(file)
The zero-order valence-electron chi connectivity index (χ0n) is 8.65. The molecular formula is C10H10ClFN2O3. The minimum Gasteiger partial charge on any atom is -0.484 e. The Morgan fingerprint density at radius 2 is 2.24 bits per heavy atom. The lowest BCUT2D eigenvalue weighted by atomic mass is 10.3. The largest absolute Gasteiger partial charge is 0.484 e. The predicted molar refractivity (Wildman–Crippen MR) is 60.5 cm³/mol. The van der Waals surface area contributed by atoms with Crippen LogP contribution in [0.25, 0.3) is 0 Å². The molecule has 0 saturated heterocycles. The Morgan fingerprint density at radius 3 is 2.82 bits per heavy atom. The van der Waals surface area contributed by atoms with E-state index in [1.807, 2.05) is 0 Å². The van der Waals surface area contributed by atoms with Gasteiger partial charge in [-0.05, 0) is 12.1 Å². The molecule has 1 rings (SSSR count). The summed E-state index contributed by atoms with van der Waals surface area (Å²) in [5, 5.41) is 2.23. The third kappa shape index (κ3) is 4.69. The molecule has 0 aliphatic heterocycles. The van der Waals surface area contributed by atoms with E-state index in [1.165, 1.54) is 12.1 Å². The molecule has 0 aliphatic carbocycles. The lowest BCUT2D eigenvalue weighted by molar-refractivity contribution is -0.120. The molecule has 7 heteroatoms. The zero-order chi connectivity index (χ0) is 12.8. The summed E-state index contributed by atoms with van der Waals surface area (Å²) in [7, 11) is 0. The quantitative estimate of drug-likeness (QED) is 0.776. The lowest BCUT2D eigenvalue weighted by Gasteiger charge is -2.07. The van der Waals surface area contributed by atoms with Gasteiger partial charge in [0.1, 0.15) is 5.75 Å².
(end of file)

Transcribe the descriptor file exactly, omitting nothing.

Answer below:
The zero-order valence-electron chi connectivity index (χ0n) is 8.65. The molecular formula is C10H10ClFN2O3. The minimum Gasteiger partial charge on any atom is -0.484 e. The Morgan fingerprint density at radius 2 is 2.24 bits per heavy atom. The lowest BCUT2D eigenvalue weighted by atomic mass is 10.3. The largest absolute Gasteiger partial charge is 0.484 e. The predicted molar refractivity (Wildman–Crippen MR) is 60.5 cm³/mol. The van der Waals surface area contributed by atoms with Crippen LogP contribution in [0.25, 0.3) is 0 Å². The molecule has 0 saturated heterocycles. The Morgan fingerprint density at radius 3 is 2.82 bits per heavy atom. The van der Waals surface area contributed by atoms with E-state index in [1.807, 2.05) is 0 Å². The van der Waals surface area contributed by atoms with Gasteiger partial charge in [-0.05, 0) is 12.1 Å². The molecule has 1 rings (SSSR count). The summed E-state index contributed by atoms with van der Waals surface area (Å²) in [5, 5.41) is 2.23. The third kappa shape index (κ3) is 4.69. The molecule has 0 aliphatic heterocycles. The van der Waals surface area contributed by atoms with E-state index in [1.165, 1.54) is 12.1 Å². The molecule has 0 aliphatic carbocycles. The lowest BCUT2D eigenvalue weighted by molar-refractivity contribution is -0.120. The molecule has 7 heteroatoms. The zero-order chi connectivity index (χ0) is 12.8. The summed E-state index contributed by atoms with van der Waals surface area (Å²) in [7, 11) is 0. The quantitative estimate of drug-likeness (QED) is 0.776. The lowest BCUT2D eigenvalue weighted by Gasteiger charge is -2.07. The van der Waals surface area contributed by atoms with Gasteiger partial charge in [0.1, 0.15) is 5.75 Å².